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Jelli: Programmatic Is Radio’s Future

Dougherty bets on computer software to simplify, automate buying and selling ad inventory

Jelli Co-founder and CEO Mike DoughertySAN MATEO, CALIF. — If you listen to advertisers or their agency reps, programmatic ad buying is a big trend for categories such as digital display, events, online video and mobile. In those categories, “programmatic” has surged over the last three to five years.

Think of programmatic as an electronic methodology for accessing inventory and then pricing, selling and buying it.

Automatic ad buying and selling has made big inroads in the digital display market that serves laptops, mobile phones, tablets and desktops. There, programmatic ad spending was expected to grow 137 percent to more than $10 billion in 2014, according to eMarketer, which would mean automated ads would account for nearly half of the U.S. digital display market. That dollar amount was expected to double by 2016.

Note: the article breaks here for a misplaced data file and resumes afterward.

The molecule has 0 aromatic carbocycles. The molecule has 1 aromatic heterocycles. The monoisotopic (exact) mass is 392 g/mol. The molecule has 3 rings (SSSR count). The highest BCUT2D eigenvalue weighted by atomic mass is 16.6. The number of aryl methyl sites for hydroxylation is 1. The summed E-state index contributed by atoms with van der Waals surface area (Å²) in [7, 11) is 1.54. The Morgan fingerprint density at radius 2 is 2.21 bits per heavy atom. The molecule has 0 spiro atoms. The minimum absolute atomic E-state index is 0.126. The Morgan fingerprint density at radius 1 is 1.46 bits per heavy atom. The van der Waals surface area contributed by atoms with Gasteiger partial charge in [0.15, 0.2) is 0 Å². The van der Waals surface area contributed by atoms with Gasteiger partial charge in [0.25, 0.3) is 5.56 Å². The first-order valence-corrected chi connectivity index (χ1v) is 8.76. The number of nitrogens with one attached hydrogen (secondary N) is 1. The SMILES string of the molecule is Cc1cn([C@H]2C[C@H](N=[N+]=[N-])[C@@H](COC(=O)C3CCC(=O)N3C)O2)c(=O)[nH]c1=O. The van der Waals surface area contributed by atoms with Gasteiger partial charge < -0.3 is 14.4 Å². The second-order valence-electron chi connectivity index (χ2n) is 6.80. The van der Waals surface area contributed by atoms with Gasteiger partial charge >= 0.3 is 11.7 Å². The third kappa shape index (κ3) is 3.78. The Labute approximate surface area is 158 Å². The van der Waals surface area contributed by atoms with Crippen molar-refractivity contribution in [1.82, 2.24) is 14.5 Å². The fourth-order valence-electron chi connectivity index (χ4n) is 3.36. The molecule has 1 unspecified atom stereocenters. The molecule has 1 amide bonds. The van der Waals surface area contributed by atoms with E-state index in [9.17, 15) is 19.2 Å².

Advertisers and their agencies have said they would like to enable programmatic trading across their entire media buys, representing as much as 50 percent of all media spending. Few of these dollars have come to radio yet, but supporters say automated buying and selling can return money to radio that has migrated to mobile advertising, which advertisers find easier to transact. U.S. commercial radio revenue in 2013 was $17.6 billion, according to the Radio Advertising Bureau.

One of the promoters of programmatic ad spending is San Mateo, Calif.-based Jelli, founded in 2008. It has raised some $16 million in venture funding from investors including Relay Ventures, Intel Capital and First Round Capital as well as several angel investors.

The company’s original focus was crowd-sourced radio; however for the past couple of years, Jelli has shifted its resources to programmatic and its RadioSpot platform.

Jelli co-founder/CEO Mike Dougherty worked in the ’90s as a investment banker before becoming senior vice president of business development and strategy for digital music and video platform Loudeye in 2000, later acquired by Nokia. He then held a similar position at the telephone-based application company Tellme, which was acquired by Microsoft in 2007.

Dougherty spoke with Radio World News Editor/Washington Bureau Chief Leslie Stimson about Jelli and the programmatic trend.

RW: What is programmatic buying? I keep hearing that television is doing it, so radio should also.

Dougherty: Programmatic is a methodology of buying and selling advertising. You automate more steps in the process of selling and buying the ad. …